Then radio and TV their evolution that along with print media is now basically in the hands of about 5 owners and an increasing concentration into fewer hands. Other than TV NZ and Radio NZ, virtually all large media is overseas owned.
Overlapping into telecommunications, via telephones, computers and morphing into electronic espionage and security issues.
How can we encourage NZers to look for optimistic and solution oriented community news?
What is the outlook on the future regarding mass communications and media, including electronic control, such as turning off transmitting capabilities of mobile phones in areas of public demonstrations?
Transparency in a free and open democracy?
Newspapers used to be only owned by the rich but along came the unions, like the Transport Worker and the Maori Land Worker resulting in a completely different news perspective for the under classes. What happened?
Michael Savage in the 1st Labour Government in the 1930s introduced radio broadcasts of Parliament that opened it all up for the commoner to become more aware and engaged.
Censorship was prevalent from the first NZ Conservative Govt and also by Labour when it got into power.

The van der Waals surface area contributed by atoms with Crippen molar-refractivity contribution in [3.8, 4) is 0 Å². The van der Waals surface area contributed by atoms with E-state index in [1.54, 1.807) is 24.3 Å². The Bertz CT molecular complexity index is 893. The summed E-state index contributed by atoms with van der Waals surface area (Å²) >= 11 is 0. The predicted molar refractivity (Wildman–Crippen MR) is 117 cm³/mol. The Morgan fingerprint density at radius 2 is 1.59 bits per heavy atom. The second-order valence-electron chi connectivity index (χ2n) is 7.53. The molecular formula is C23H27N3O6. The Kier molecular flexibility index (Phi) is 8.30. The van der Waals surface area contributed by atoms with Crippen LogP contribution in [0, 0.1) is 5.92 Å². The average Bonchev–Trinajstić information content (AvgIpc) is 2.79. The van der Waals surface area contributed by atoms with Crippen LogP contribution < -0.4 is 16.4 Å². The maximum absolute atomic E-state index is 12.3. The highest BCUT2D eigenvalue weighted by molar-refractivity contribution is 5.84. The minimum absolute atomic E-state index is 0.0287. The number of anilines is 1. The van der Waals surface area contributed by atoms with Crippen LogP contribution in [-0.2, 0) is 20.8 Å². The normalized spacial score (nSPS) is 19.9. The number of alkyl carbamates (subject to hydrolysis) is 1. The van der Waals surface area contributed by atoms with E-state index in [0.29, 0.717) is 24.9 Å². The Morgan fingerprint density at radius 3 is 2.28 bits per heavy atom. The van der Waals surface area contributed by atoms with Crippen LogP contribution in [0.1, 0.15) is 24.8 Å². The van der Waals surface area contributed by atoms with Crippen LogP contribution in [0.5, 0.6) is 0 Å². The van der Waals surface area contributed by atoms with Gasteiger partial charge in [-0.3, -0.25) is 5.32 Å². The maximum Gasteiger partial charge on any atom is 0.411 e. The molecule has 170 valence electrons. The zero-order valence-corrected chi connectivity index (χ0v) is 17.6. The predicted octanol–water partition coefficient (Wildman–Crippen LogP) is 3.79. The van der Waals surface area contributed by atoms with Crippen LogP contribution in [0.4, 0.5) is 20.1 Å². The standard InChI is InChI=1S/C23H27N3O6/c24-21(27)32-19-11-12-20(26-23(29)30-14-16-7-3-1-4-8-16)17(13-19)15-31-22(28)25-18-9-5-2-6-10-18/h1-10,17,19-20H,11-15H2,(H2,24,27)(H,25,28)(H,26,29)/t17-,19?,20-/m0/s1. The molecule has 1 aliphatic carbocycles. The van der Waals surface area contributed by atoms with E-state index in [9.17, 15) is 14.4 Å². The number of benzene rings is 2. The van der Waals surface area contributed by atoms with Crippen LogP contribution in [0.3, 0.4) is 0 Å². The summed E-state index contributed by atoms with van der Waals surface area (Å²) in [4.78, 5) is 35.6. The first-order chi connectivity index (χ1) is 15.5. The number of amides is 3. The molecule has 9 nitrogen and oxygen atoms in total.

Introduction of Radio and then TV was all Govt controlled. Then pirate/private radio.
The 1984 change of government to Labour and the neo liberal policies of Roger Douglas were basically underwritten by the NZ Govts 'Department of the Treasury' and that changed everything.
Resulting in deregulation of broadcasting after 1989 that led to many changes, National Govt abolishing in 1991 all foreign media ownership restrictions in NZ, opening up to all main media other than TVNZ and Radio NZ being either off shore owned or controlled.
We learn that: The Fourth Estate, is based on journalists and news media to raise issues of public importance and to advance levels of public debate - and to create the resources necessary for social citizenship. This today in NZ is clearly failing us miserably.
That global information today is readily accessed here in NZ and due to the web can now be sourced from non Western perspectives, such as RT, Russia Today which has become the first TV news channel in history to reach 1 billion views on YouTube, and Aljazeera and its well heeled Arab perspective, are more open than say Fox, CNN and BBC World. But RT and Aljazeera also have their undisclosed 'other side' too.
The world wide web has still huge possibilities to expand including tweets etc
Social media and web access etc can expand our communication over broad networks and areas, however it cuts both ways with the ability for surveillance coming back the other direction in real time = being a double edged sword.
Finally, 'we the people own the airwaves across NZ' shouldn't there be a social contract that anyone who broadcasts on these invisible airwaves, also put community oriented programs and documentaries on to assist and educate the public on daily life and not at 1 or 3 am in the morning? For example, TV2 and TV4 at present to many 'conscious' people are trash and rubbish dispensers that can be perceived as fragmenting and making more young viewers lives more disconnected and dysfunctional. Are these stations in their present format serving the public good?